U.S. Restaurant Counts Fall For Second Consecutive Year

We often say the restaurant market in the U.S. is “mature.” The NPD Group’s foodservice research practice, based in Rosemont, Ill., released restaurant unit-count data February 24 that clearly supports that characterization. For the second year in a row, the number of total restaurants in the U.S. fell, in spite of 2015 being the best year for commercial foodservice operators since before the Great Recession.

NPD’s ReCount restaurant census data found total units fell 0.6% from September 30, 2015 from the end of September 2014, ending at 629,488. In a similar period from 2013 to 2014, the number of total units fell 1%. And once again, all the decline ’14 to’15 came from shuttered independents; the segment lost 2% of its total net units, ending at 336,545. Chains grew units 1% to end the period with 292,943. Bear in mind that all ReCount unit counts track net changes; an estimated 6% to 8% of restaurants “churn” every year, predominantly among the ranks of independent operators.

“There is still a cautious approach to expansion overall as the restaurant sector continues to recover,” said Greg Starzynski, the director-product management at NPD Foodservice who helps manage ReCount. “Independent restaurants are historically less stable, not having the same resources as chains to get through difficult times.

Among the segments, NPD reported most of the declines in unit counts were among independent casual and fine dining restaurants. While overall restaurant visits in calendar 2015 rose by 700 million, according to NPD’s CREST tracking data, a 1% gain, all that increase was among limited service restaurants, including fast-casual concepts; the latter grew net units by 5% to 19,043 in the September ’14-to-September ’15 period.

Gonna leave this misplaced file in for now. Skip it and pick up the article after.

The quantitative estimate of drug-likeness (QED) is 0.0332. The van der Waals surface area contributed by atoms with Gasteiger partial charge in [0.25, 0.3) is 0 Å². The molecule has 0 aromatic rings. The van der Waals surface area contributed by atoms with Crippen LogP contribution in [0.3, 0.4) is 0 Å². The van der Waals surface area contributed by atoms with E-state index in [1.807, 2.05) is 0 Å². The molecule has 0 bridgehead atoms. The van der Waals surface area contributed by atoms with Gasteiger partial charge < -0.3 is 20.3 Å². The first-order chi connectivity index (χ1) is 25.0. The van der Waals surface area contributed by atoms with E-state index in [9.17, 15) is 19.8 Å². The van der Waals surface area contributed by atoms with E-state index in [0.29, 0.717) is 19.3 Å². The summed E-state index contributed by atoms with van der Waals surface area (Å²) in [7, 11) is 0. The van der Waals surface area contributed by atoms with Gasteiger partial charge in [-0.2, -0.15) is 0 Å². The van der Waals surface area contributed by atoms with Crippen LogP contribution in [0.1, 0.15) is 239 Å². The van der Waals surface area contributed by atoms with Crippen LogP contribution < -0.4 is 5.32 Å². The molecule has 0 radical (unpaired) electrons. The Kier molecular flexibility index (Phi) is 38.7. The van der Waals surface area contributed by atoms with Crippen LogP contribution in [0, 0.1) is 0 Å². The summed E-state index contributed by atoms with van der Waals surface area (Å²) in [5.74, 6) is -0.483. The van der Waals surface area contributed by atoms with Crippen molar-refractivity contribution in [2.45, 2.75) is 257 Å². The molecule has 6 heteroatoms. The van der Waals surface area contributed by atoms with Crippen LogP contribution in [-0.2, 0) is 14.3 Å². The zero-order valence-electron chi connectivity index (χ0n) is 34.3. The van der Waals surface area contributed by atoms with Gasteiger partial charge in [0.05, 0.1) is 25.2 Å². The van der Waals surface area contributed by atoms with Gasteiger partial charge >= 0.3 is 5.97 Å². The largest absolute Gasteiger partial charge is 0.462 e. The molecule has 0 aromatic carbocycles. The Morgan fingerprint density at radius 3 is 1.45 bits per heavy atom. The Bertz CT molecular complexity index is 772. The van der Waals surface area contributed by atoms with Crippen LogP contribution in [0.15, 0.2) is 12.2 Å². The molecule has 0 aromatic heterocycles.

Not all supposedly “hot” sub-segments showed unit growth. Scott Hume reported on his burgerbusiness.com website that independent quick-service burger-oriented unit counts fell 4.1%, following a 2.7% increase for the segment fall 2013 to ’14. That seems to suggest that the “better-burger” surge that was a bright spot during much of the post-recession doldrums, has peaked. QSR chain burger unit counts rose 0.6% from fall ’14 to’15.

NPD also noted significant differences in unit trends among the metropolitan regions of the country. In the New York City-Newark-Jersey City metro area, net units fell by 3%. On the other hand, unit counts grew by 2% in both the Dallas-Ft. Worth and Houston metro areas. New unit counts rose 1% in the Los Angeles-Long Beach-Anaheim area and fell by 1% in the Chicago area metro, which includes parts of both Indiana and Wisconsin.

Information on NPD’s ReCount census and the firm’s extensive array of foodservice research can be found at npd.com.

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